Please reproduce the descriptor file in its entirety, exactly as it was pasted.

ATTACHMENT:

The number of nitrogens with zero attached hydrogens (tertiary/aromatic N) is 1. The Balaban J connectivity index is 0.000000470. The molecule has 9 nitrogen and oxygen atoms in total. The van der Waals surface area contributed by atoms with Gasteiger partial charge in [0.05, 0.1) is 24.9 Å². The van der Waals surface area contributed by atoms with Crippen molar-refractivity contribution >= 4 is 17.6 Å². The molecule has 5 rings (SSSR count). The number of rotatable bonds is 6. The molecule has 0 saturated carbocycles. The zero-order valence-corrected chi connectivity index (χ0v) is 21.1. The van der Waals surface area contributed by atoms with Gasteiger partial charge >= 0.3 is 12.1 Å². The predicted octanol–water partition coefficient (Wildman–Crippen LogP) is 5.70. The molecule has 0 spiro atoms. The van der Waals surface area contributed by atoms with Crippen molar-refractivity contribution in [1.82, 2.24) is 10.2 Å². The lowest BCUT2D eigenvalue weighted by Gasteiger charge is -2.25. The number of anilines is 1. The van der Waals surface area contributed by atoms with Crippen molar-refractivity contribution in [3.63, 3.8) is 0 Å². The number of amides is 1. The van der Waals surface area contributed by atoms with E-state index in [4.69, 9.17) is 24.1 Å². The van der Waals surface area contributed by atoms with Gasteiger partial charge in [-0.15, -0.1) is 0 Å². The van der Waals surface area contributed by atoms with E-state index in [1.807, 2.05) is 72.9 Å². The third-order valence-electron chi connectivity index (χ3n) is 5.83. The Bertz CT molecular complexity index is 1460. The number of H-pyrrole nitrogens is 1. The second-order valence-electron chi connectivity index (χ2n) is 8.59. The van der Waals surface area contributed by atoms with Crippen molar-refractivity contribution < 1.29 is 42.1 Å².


The number of nitrogens with zero attached hydrogens (tertiary/aromatic N) is 1. The Balaban J connectivity index is 0.000000470. The molecule has 9 nitrogen and oxygen atoms in total. The van der Waals surface area contributed by atoms with Gasteiger partial charge in [0.05, 0.1) is 24.9 Å². The van der Waals surface area contributed by atoms with Crippen molar-refractivity contribution >= 4 is 17.6 Å². The molecule has 5 rings (SSSR count). The number of rotatable bonds is 6. The molecule has 0 saturated carbocycles. The zero-order valence-corrected chi connectivity index (χ0v) is 21.1. The van der Waals surface area contributed by atoms with Gasteiger partial charge >= 0.3 is 12.1 Å². The predicted octanol–water partition coefficient (Wildman–Crippen LogP) is 5.70. The molecule has 0 spiro atoms. The van der Waals surface area contributed by atoms with Crippen molar-refractivity contribution in [1.82, 2.24) is 10.2 Å². The lowest BCUT2D eigenvalue weighted by Gasteiger charge is -2.25. The number of anilines is 1. The van der Waals surface area contributed by atoms with Crippen molar-refractivity contribution in [3.63, 3.8) is 0 Å². The number of amides is 1. The van der Waals surface area contributed by atoms with E-state index in [4.69, 9.17) is 24.1 Å². The van der Waals surface area contributed by atoms with Gasteiger partial charge in [-0.15, -0.1) is 0 Å². The van der Waals surface area contributed by atoms with E-state index in [1.807, 2.05) is 72.9 Å². The third-order valence-electron chi connectivity index (χ3n) is 5.83. The Bertz CT molecular complexity index is 1460. The number of H-pyrrole nitrogens is 1. The second-order valence-electron chi connectivity index (χ2n) is 8.59. The van der Waals surface area contributed by atoms with Crippen molar-refractivity contribution < 1.29 is 42.1 Å².